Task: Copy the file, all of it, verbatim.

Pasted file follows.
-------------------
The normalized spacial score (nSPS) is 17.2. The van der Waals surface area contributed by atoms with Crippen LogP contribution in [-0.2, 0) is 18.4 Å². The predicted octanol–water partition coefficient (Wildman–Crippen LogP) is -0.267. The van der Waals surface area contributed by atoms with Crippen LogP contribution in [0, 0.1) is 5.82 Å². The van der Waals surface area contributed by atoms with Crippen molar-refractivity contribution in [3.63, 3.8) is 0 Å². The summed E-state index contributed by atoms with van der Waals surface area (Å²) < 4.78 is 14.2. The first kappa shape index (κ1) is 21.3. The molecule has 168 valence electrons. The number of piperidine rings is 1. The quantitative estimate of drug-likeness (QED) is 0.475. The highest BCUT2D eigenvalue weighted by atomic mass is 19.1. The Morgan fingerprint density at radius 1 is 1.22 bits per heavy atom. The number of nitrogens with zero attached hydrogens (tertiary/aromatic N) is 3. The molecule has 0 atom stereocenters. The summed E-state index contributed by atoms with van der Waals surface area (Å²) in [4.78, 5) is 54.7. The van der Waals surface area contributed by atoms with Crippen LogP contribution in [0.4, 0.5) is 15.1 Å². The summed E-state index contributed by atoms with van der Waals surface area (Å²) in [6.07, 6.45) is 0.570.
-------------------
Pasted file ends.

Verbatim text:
The normalized spacial score (nSPS) is 17.2. The van der Waals surface area contributed by atoms with Crippen LogP contribution in [-0.2, 0) is 18.4 Å². The predicted octanol–water partition coefficient (Wildman–Crippen LogP) is -0.267. The van der Waals surface area contributed by atoms with Crippen LogP contribution in [0, 0.1) is 5.82 Å². The van der Waals surface area contributed by atoms with Crippen molar-refractivity contribution in [3.63, 3.8) is 0 Å². The summed E-state index contributed by atoms with van der Waals surface area (Å²) < 4.78 is 14.2. The first kappa shape index (κ1) is 21.3. The molecule has 168 valence electrons. The number of piperidine rings is 1. The quantitative estimate of drug-likeness (QED) is 0.475. The highest BCUT2D eigenvalue weighted by atomic mass is 19.1. The Morgan fingerprint density at radius 1 is 1.22 bits per heavy atom. The number of nitrogens with zero attached hydrogens (tertiary/aromatic N) is 3. The molecule has 0 atom stereocenters. The summed E-state index contributed by atoms with van der Waals surface area (Å²) in [4.78, 5) is 54.7. The van der Waals surface area contributed by atoms with Crippen LogP contribution in [0.4, 0.5) is 15.1 Å². The summed E-state index contributed by atoms with van der Waals surface area (Å²) in [6.07, 6.45) is 0.570.